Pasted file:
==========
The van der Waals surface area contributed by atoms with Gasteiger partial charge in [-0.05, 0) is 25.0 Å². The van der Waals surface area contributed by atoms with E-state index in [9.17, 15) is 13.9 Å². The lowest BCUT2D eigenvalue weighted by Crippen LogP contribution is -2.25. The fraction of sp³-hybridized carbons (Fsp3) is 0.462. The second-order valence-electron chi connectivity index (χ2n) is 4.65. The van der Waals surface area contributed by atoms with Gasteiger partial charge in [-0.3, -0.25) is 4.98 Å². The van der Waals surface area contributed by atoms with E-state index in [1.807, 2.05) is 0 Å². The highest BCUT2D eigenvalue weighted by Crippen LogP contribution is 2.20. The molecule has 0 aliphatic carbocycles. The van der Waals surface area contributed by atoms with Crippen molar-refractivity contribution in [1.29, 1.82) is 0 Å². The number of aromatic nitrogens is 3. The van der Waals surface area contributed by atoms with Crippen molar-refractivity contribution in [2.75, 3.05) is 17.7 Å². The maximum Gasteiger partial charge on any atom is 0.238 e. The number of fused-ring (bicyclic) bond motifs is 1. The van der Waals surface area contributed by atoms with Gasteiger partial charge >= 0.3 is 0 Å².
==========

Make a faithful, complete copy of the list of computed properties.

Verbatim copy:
The van der Waals surface area contributed by atoms with Gasteiger partial charge in [-0.05, 0) is 25.0 Å². The van der Waals surface area contributed by atoms with E-state index in [9.17, 15) is 13.9 Å². The lowest BCUT2D eigenvalue weighted by Crippen LogP contribution is -2.25. The fraction of sp³-hybridized carbons (Fsp3) is 0.462. The second-order valence-electron chi connectivity index (χ2n) is 4.65. The van der Waals surface area contributed by atoms with Gasteiger partial charge in [-0.3, -0.25) is 4.98 Å². The van der Waals surface area contributed by atoms with E-state index in [1.807, 2.05) is 0 Å². The highest BCUT2D eigenvalue weighted by Crippen LogP contribution is 2.20. The molecule has 0 aliphatic carbocycles. The van der Waals surface area contributed by atoms with Crippen molar-refractivity contribution in [1.29, 1.82) is 0 Å². The number of aromatic nitrogens is 3. The van der Waals surface area contributed by atoms with Crippen molar-refractivity contribution in [2.75, 3.05) is 17.7 Å². The maximum Gasteiger partial charge on any atom is 0.238 e. The number of fused-ring (bicyclic) bond motifs is 1. The van der Waals surface area contributed by atoms with Gasteiger partial charge >= 0.3 is 0 Å².